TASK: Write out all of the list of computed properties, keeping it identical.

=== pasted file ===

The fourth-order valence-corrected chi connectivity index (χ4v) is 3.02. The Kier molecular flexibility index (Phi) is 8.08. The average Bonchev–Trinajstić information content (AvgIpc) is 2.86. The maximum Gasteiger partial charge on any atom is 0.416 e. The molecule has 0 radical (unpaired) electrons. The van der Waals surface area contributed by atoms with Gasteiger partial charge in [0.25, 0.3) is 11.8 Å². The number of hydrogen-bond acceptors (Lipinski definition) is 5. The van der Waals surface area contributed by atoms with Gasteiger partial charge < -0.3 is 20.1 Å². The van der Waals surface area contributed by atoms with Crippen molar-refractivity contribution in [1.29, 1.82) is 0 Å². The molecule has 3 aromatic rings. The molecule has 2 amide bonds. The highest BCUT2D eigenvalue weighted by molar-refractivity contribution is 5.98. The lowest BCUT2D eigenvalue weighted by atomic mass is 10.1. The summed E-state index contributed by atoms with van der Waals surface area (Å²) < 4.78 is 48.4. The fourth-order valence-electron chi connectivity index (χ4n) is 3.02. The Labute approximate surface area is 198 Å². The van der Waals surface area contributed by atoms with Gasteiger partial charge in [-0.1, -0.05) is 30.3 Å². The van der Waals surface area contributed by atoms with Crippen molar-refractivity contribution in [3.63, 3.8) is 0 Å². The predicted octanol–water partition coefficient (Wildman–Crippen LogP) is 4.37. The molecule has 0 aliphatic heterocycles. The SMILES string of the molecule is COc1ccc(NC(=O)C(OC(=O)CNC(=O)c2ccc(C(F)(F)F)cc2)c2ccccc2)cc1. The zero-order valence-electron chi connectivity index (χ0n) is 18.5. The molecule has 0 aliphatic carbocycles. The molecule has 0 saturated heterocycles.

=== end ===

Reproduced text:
The fourth-order valence-corrected chi connectivity index (χ4v) is 3.02. The Kier molecular flexibility index (Phi) is 8.08. The average Bonchev–Trinajstić information content (AvgIpc) is 2.86. The maximum Gasteiger partial charge on any atom is 0.416 e. The molecule has 0 radical (unpaired) electrons. The van der Waals surface area contributed by atoms with Gasteiger partial charge in [0.25, 0.3) is 11.8 Å². The number of hydrogen-bond acceptors (Lipinski definition) is 5. The van der Waals surface area contributed by atoms with Gasteiger partial charge < -0.3 is 20.1 Å². The van der Waals surface area contributed by atoms with Crippen molar-refractivity contribution in [1.29, 1.82) is 0 Å². The molecule has 3 aromatic rings. The molecule has 2 amide bonds. The highest BCUT2D eigenvalue weighted by molar-refractivity contribution is 5.98. The lowest BCUT2D eigenvalue weighted by atomic mass is 10.1. The summed E-state index contributed by atoms with van der Waals surface area (Å²) < 4.78 is 48.4. The fourth-order valence-electron chi connectivity index (χ4n) is 3.02. The Labute approximate surface area is 198 Å². The van der Waals surface area contributed by atoms with Gasteiger partial charge in [-0.1, -0.05) is 30.3 Å². The van der Waals surface area contributed by atoms with Crippen molar-refractivity contribution in [3.63, 3.8) is 0 Å². The predicted octanol–water partition coefficient (Wildman–Crippen LogP) is 4.37. The molecule has 0 aliphatic heterocycles. The SMILES string of the molecule is COc1ccc(NC(=O)C(OC(=O)CNC(=O)c2ccc(C(F)(F)F)cc2)c2ccccc2)cc1. The zero-order valence-electron chi connectivity index (χ0n) is 18.5. The molecule has 0 aliphatic carbocycles. The molecule has 0 saturated heterocycles.